Amateur station on board of ISS
The first amateur radio station was on board of the ISS since the very early days. Many astronauts are also licensed radioamateurs and can use the station in their leisure time. The station is also used for schedules school contact. Finally the station is always available as backup communication mean in case of major disruptions of the other communication channels.
as of 3rd September 2020
Columbus Module radios:
- Ericsson VHF– Removed and stowed.
- Ericsson UHF- Stowed.
- MarconISSta — Temp. stowed.
- IORS — Installed on Sept 1 and cross band repeater activated. System will be used for all future USOS school events.
Service Module radios:
- Kenwood D700, station #1 (delivered in 2003) — Stowed.
- Kenwood D700, station #2 (delivered in 2008) ‑Stowed.
- Kenwood D710E (delivered in 2014 for MAI-SSTV) – Supporting Russian scheduled voice contacts. Should not be needed for future USOS school events.
The first amateur radio station was installed in the Zarya service module and is composed of an Kenwood D700 tranceiver for HF, 2m & 70cm. The antennas are mounted on the outside of the service module.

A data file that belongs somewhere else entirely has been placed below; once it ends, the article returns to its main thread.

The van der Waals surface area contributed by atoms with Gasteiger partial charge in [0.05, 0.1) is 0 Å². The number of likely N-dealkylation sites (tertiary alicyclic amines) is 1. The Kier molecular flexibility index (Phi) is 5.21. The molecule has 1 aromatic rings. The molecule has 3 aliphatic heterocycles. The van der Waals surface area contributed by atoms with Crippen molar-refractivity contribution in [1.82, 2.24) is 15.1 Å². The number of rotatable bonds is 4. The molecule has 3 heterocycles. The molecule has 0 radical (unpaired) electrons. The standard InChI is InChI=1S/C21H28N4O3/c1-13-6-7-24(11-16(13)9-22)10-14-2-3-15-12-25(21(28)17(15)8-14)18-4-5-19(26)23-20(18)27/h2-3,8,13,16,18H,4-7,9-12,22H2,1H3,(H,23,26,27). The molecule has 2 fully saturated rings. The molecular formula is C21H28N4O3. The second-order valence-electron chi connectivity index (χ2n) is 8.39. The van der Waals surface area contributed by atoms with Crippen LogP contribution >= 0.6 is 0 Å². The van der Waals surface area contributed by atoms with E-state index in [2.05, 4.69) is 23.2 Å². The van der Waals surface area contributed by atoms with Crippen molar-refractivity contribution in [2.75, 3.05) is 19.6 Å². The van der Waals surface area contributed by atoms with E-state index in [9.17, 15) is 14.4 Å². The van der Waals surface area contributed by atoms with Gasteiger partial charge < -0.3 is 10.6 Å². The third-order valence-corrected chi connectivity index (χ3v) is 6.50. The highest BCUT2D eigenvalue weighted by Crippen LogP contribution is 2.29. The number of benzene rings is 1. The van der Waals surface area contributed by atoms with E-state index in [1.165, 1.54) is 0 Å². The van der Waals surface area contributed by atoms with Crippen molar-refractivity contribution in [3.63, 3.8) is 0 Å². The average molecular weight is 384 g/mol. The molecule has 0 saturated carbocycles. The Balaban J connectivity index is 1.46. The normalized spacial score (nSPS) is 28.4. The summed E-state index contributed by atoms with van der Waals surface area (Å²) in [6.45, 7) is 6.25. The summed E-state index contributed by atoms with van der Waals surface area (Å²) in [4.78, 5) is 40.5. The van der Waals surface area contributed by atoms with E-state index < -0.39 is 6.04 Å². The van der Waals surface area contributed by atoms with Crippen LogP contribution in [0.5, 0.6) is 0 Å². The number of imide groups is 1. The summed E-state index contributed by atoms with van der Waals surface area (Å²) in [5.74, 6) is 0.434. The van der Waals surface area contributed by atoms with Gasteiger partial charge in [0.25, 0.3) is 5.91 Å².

Later a second station has been installed in the Columbus module. It is composed of 2 handheld Ericsson M‑PA transcievers, one tuned for 2m, the other one for 70cm.
The HAM-TV transmitter was also installed in Columbus with patch antennas on the outside. It is currently back on earth for repair.
ARISS school contacts:
ARISS school contacts allow students from all ages to ask questions to the astronauts. The radio link is established by a radioamateur means.
If a direct radio contact is not possible at the school, a network of amateur radio groundstations is available to establish a contact and connect to the school via Telebridge.
Check on ariss-eu.org or ariss.org for more details.
Often you can monitor ongoing school contacts by listening to the ISS on 145.800 MHz (FM) .
Regularly ISS transmits SSTV images on 145.800 MHz.
Often the station is switched on as packet radio station.
It can be used as digipeater; it also disposes of a small BBS that can be used to exchange messages.
HAM-Video transmitter was installed in 2014 and operates on 2.4 GHz. HAM-TV was sometimes used in conjunction with 2m voice during ARISS contacts.
Jean Pierre Courjaud F6DZP developed the “Tutioune” software that decodes the non-standard DATV stream.
Unfortunately the HAM-TV transmitter ceased to operate in 2018 and is currently under repair. We hope that it can be reinstalled soon.
HAM-TV2 project is currently under study